But he wasn't alone. And we should remember that.


--It was my great privilege to work, briefly, with John Chancellor, NBC's attempt to dethrone CBS's Cronkite, something that never happened. John was every bit as good as Walter, but the then-recently MIA Huntley and Brinkley were a miserably hard act to follow. Walter won in the ratings and in our hearts, leaving John in the most un-enviable position ever in TV news.

I'm Wes Richards. My opinions are my own, but you're welcome to them.®
©WJR 2009

Friday, July 17, 2009

573 The New Illegals

573 The New Illegals

So SCUBA Dude is in the Pacific around San Diego and comes upon a sea monster. Well, maybe that's the wrong way to put it. Instead, let's say the sea monster comes upon him. This is the first sign that something's not kosher. The monster then wraps a tentacle around his diving mask and tries to rip it off. The second sign. Deep sea muggings are fairly common in Somalia, but not so much in California. Besides, the Somalis are people not.... sea monsters.

The monster in question is a squid, five feet long and 100 pounds, called by some calamari that eats you, razor beaked and toothy of tentacle. SCUBA Dude is scared out of his California deep sea wits, more so when he and his diving buddies see not just the lead squid, but a whole armada of them.

Marine biologists are reluctant to go out and look, so some of the beasts, apparently accommodating and with an academic bent, wash ashore and die, saving the scientists' trouble. They determine that these are Humbolt squid which mostly stay in the deep waters off Mexico.

Ahah! Mexican illegals, unwilling or unable to scale fences or border walls or tunnel beneath them have turned into underwater invaders. It won't be long before the right wing wackos tell us they've seen the Humbolts lining up for work outside a San Diego Home Depot. It won't be long before the DEA swoops down on the southern California beaches and slits the dead ones open looking for drugs. It won't be long before the Department of Homeland Security declares "condition red" and buys 620 billion dollars worth of patrol boats.

Thing is, these might be United States citizen squids. There's word the Humbolts have taken up residence about 600 feet down in the ocean... over OUR borders! Or under them. Now, we are going to have to check passports. The Obama administration has suggested we simply open our borders to these guys. After all, someone has to swim in those waters and Americans won't.

Watch the Sacramento legislature pass a law requiring the hiring of bi lingual teachers who speak squid.


--How to make someone stop smoking? Charge him 23 quadrillion dollars for a pack. That's what happened to a guy named Josh in New Hampshire and eventually the credit card outfit rescinded the charge -- but it took some doing... big, long, scary doing.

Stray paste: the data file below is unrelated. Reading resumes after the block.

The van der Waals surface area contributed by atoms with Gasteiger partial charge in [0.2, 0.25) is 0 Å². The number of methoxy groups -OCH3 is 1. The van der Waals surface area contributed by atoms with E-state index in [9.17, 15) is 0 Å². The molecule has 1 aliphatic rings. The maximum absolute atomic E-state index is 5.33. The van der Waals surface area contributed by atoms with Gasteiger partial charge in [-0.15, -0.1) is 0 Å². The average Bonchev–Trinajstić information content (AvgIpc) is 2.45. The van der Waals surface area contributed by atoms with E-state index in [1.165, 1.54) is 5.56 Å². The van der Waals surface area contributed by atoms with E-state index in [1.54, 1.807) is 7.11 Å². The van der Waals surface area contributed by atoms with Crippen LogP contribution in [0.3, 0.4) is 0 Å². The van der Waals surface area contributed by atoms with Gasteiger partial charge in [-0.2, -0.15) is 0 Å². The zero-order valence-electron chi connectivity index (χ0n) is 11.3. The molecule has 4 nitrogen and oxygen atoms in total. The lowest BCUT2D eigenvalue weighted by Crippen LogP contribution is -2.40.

--The New Hampshire guy's card was issued by Bank of America. BOA apparently figured out a way to pay back its TARP funds in a big hurry. It didn't work.

--The Republicans have finished torturing Sonia Sotomayor and look terribly foolish for having done so. Now, they're trying to get witnesses to say she's unqualified, which she isn't. What is this, revenge for Clarence Thomas or Robert Bork, who full well deserve what they got from the Senate... or is it just plain bad behavior?

I'm Wes Richards. My opinions are my own, but you're welcome to them.®
©WJR 2009

Wednesday, July 15, 2009

572 Two New York Culture Shocks

572 Two New York Culture Shocks

They're not the kind that rattle the earth. In fact, they each were kind of quiet. But New York underwent two big culture shocks, nonetheless.

First the good one: In the dark of night, the Canadians invaded. They converted 12 Dunkin' Donuts outlets into Tim Horton'ses. What's another bunch of coffee shops in Manhattan? Ordinarily, not much. But, as New Yorkers will find, Tim's makes the best coffee on the planet -- and it'll be better here than it is up north if only because the water here's better. Welcome to NYC, Tim's. Its about time.

Then, the bad one. In a trade reminiscent of a deal for NBA players, the ailing and mismanaged New York Times newspaper has sold its radio station, WQXR, the first commercial classical music station in the country, the biggest and the best. "Oh, don't worry," says the Times, "classical music will remain the format." Yeah. For now. Forty five million dollars will change hands in this confusing and complex deal. WQXR will move up the dial to 105.9, a hard to receive frequency that was meant to serve New Jersey (and remains licensed to Newark.) The Univision Spanish language station that's there now will move down the dial to WQXR's present spot, 96.3 which can be heard far and wide. After that, the New York public radio station, WNYC will take over owning and operating the newly repositioned WQXR.

Complicated to a fault. The classical station that's been operating since 1936 and has been under Times ownership since 1944 and has been a lighthouse of culture in a sea of garbage ever since.

Those of us who have been listening to the station starting in our mothers' wombs will notice a difference. Older listeners will remember the brilliant early days, the tolerable middle period and the okay present period as a New York icon akin to the Brooklyn Bridge, the library lions, the Penn Station eagles and the original Carnegie Hall.

And that 45 million? It's not going to make any difference to the Times' bottom line or debt or advertising woes. Unless they use the money to buy some Tim Horten's franchises.


--Meantime a group of minority broadcasters is asking the treasury for a bailout, claiming new devices used to determine listenership are showing smaller numbers and that revenue is plummeting. Earth to these guys: ALL advertising is plummeting. Everyone in the business, even the big operators, ESPECIALLY the big operations could use a bailout.